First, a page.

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text 2020-07-14 19:03
Reading progress update: I've read 21%.
Peace Talks - Jim Butcher

The Dresden Files are behaving like London Buses. I've waited six years since I read 'Skin Game' and now we have two books coming along almost together: 'Peace Talks' published today and 'Battle Ground' scheduled for the end of September.

 

I'm only at the set up of 'Peace Talks' but I'm already remembering why I loved these books. I'm glad I won't have to wait more than a few weeks for the next one.

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text 2020-07-14 10:49
Reading progress update: I've listened 370 out of 533 minutes.
Fingerprints Of Previous Owners - Rebecca Entel,Ron Butler,Cherise Boothe,Robin Miles

This is beautifully written but very hard to take. I've just been through a chapter that finally gives a view (albeit an owners view) of plantation life. The details of the way in which the slaves were treated, punished, used, sold are not new to me but this book makes them real. It's the difference between reading a map and walking the land.

 

Take this in, what it means, what the wealthy English did, for decades, to hundreds of thousands of people, and tell me again that we need a statue to Colston in Bristol.

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text 2020-07-13 09:43
Reading progress update: I've listened 318 out of 533 minutes.
Fingerprints Of Previous Owners - Rebecca Entel,Ron Butler,Cherise Boothe,Robin Miles

This is astonishingly powerful.

There are things called 'Bench Stories' between the chapters of the main narrative. Each has an islander sitting on a bench, telling a story from his or her life to a stranger (we don't know who but it's fun to guess). They're basically short stories with a common context and they are so intense. I'd buy the book for them alone.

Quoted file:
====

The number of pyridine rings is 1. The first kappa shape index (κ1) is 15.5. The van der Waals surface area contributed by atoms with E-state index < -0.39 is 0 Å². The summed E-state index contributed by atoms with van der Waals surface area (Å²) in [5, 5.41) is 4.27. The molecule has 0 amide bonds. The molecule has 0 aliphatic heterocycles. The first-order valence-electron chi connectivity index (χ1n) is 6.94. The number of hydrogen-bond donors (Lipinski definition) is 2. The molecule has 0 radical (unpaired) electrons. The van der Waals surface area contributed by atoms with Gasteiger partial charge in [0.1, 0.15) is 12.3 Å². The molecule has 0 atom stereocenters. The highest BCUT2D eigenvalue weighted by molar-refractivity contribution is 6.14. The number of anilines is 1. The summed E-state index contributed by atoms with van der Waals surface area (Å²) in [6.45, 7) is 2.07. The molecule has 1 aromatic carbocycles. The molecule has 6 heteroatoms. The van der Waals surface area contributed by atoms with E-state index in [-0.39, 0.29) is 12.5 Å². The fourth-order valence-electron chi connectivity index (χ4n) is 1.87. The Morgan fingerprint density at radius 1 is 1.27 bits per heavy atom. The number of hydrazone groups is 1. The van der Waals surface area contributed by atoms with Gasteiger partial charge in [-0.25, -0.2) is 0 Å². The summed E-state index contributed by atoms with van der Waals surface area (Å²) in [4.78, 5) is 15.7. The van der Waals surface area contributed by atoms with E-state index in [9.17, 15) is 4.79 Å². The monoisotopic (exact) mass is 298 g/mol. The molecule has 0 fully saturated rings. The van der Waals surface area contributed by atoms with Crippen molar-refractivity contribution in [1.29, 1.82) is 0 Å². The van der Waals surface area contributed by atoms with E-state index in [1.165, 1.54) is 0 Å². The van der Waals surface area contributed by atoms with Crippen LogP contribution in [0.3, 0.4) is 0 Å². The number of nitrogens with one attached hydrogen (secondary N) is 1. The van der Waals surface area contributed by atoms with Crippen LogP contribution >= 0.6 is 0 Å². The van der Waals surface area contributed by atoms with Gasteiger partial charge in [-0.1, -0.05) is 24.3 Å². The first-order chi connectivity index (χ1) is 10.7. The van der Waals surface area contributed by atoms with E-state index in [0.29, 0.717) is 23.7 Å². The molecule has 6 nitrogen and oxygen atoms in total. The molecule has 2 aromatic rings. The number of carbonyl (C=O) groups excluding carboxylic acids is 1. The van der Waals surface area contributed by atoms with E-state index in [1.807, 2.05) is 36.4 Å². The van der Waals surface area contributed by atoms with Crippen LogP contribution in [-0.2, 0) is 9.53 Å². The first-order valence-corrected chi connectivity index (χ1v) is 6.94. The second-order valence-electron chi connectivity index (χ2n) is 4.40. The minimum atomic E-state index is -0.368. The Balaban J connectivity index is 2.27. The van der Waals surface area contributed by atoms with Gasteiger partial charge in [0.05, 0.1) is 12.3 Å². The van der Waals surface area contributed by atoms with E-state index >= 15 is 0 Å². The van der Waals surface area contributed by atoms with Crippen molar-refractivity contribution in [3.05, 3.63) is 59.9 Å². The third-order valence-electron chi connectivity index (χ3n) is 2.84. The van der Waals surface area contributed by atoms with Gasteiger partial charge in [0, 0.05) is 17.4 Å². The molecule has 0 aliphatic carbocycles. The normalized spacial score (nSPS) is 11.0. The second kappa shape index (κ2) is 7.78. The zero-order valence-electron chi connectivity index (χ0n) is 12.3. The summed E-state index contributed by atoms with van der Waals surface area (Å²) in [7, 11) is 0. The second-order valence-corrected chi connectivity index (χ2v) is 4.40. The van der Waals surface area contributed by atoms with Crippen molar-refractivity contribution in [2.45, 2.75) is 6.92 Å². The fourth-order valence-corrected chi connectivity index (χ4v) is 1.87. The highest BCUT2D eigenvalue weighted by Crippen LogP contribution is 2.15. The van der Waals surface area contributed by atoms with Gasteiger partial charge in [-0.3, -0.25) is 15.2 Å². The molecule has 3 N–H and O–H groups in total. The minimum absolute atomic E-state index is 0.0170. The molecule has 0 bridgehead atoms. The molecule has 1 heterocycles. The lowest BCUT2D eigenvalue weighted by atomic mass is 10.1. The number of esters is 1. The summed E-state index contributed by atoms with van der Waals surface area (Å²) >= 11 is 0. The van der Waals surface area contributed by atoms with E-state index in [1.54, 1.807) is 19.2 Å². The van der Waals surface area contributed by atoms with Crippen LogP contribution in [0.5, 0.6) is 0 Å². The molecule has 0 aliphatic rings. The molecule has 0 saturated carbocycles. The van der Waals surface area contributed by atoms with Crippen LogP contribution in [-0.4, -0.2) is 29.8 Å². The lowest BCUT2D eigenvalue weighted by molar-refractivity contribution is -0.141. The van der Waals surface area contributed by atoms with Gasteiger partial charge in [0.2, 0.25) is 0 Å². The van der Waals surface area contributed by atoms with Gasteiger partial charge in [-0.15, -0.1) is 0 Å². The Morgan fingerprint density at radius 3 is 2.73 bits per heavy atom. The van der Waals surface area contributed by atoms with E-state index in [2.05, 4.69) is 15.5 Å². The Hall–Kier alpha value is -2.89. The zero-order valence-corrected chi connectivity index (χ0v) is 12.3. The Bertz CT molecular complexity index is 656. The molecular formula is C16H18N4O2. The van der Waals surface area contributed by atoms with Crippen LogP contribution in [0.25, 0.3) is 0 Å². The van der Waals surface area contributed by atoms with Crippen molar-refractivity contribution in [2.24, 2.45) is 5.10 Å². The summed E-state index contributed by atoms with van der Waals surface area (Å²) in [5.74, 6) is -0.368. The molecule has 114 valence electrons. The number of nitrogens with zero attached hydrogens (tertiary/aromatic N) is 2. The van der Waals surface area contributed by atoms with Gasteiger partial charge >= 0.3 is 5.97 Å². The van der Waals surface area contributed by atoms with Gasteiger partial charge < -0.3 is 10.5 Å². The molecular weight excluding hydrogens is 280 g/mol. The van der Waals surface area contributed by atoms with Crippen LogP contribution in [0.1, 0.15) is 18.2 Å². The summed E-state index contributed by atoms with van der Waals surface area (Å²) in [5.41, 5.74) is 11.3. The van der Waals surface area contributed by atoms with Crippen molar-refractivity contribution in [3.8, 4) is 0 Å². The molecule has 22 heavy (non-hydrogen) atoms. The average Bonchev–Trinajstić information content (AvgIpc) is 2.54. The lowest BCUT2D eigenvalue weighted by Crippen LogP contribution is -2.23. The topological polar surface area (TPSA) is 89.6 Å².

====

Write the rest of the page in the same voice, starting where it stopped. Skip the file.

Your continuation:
There's one where a man explains why he walks the island wearing an old sock with a worn violin hanging on his back. It is human, so full of remembered love and pain and present courage that it hurts.

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text 2020-07-08 10:47
Reading progress update: I've listened 72 out of 533 minutes. Then there's this:
Fingerprints Of Previous Owners - Rebecca Entel,Ron Butler,Cherise Boothe,Robin Miles

Tourists are welcomed to the island by maids, dressed in white sheets as 'natives':

 

'Christine and I ducked our heads to remove strands of plastic beads and handed them to the tourists in exchange for pennies. I could see in their eyes the expectation of gratitude. Pennies, not worth stooping to the ground for back at their homes, were transformed through some sort of island alchemy. The alchemy of poverty.'

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text 2020-07-08 10:12
Reading progress update: I've listened 72 out of 533 minutes
Fingerprints Of Previous Owners - Rebecca Entel,Ron Butler,Cherise Boothe,Robin Miles

I've always shied away from resort holidays offering me the opportunity to 'experience' the 'real' local culture because it sounds like a con that disrespects the tourists and the locals and locks both into a Disney Land dynamic where 'the locals' are as authentic as Mickey Mouse.

 

This book gives me a view of how a resort works that re-inforces my prejudices:

 

Event Management at the resort curates the presentation of a fictional island and fictional islanders to the tourists, creating a narrative around 'Natives' welcoming Columbus when the islanders are all descendants of African slaves and the original islanders were long ago sent to die working in silver mines.

 

Here's how our main character, Myrna, describes her work at the resort: 

 

'My ID tag said nothing but "Maid" but it was also my job to be silent and visible only when the tourists wanted to see me. "At work2 meant not just a place or a time. A being. A not being.'

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